• John Cardinal O'Connor: At the Storm Center of a Changing American Catholic Church. ISBN 0-684-18944-5 (1988)
  • Free Speech for Me — But Not for Thee: How the American Left and Right Relentlessly Censor Each Other. ISBN 0-06-099510-6 (1993)
  • Listen to the Stories: Nat Hentoff on Jazz and Country Music. ISBN 0-06-019047-7 (1995)
  • Living the Bill of Rights: How to Be an Authentic American. ISBN 0-520-21981-3 (1999)
  • The War on the Bill of Rights and the Gathering Resistance. ISBN 1-58322-621-4 (2004)
  • American Music Is (2004)
  • Insisting on Life (with Wesley Smith and Maria McFadden) (2005)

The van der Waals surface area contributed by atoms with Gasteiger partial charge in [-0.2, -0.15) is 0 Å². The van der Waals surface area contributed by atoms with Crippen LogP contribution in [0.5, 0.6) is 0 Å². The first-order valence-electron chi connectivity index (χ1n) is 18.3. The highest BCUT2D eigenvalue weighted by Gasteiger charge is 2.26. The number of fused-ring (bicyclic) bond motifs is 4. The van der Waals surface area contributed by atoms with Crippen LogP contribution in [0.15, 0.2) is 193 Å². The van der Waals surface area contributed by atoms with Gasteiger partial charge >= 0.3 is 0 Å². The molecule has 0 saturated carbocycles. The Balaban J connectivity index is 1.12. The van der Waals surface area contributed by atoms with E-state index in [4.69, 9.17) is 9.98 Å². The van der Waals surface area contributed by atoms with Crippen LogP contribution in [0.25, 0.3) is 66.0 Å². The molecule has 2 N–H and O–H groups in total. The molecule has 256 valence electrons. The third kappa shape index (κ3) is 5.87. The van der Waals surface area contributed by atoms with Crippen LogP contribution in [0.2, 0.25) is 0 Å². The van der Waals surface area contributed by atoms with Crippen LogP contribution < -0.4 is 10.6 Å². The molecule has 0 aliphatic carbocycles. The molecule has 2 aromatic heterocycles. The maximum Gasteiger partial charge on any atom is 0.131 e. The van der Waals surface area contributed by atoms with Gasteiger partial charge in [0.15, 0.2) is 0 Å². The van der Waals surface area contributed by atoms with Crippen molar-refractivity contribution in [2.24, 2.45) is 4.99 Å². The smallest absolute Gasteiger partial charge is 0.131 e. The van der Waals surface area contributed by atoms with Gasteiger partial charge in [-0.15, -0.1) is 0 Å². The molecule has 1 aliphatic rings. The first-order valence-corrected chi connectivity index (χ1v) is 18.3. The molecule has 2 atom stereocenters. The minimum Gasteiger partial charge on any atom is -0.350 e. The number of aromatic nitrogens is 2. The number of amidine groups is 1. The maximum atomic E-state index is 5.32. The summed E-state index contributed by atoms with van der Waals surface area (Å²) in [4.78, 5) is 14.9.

Novels[edit]

  • Jazz Country (1965)
  • Call the Keeper (1966)
  • Onwards! (1968)
  • I'm Really Dragged But Nothing Gets Me Down (1968)
  • This School is Driving Me Crazy (1976)
  • Does This School Have Capital Punishment? (1982)
  • Blues for Charlie Darwin (1982)
  • The Day They Came To Arrest The Book (1983)
  • The Man from Internal Affairs (1985)

Memoirs[edit]

  • Boston Boy: Growing Up With Jazz and Other Rebellious Passions. ISBN 0-9679675-2-X (1986)
  • Speaking Freely: A Memoir (1997)

Compilations[edit]

Edited volumes[edit]

  • Hear Me Talkin' to Ya: The Story of Jazz by the Men Who Made It (with Nat Shapiro) (1955)
  • Jazz: New Perspectives on the History of Jazz ISBN 0-306-80088-8 (with Albert McCarthy) (1959)
  • Black Anti-Semitism and Jewish Racism (1969)

References[edit]

  1. ^ [1]
  2. ^ Down Beat, February 8, 1952, p. 1.
  3. ^ New York Times, July 3, 1958, p. 49.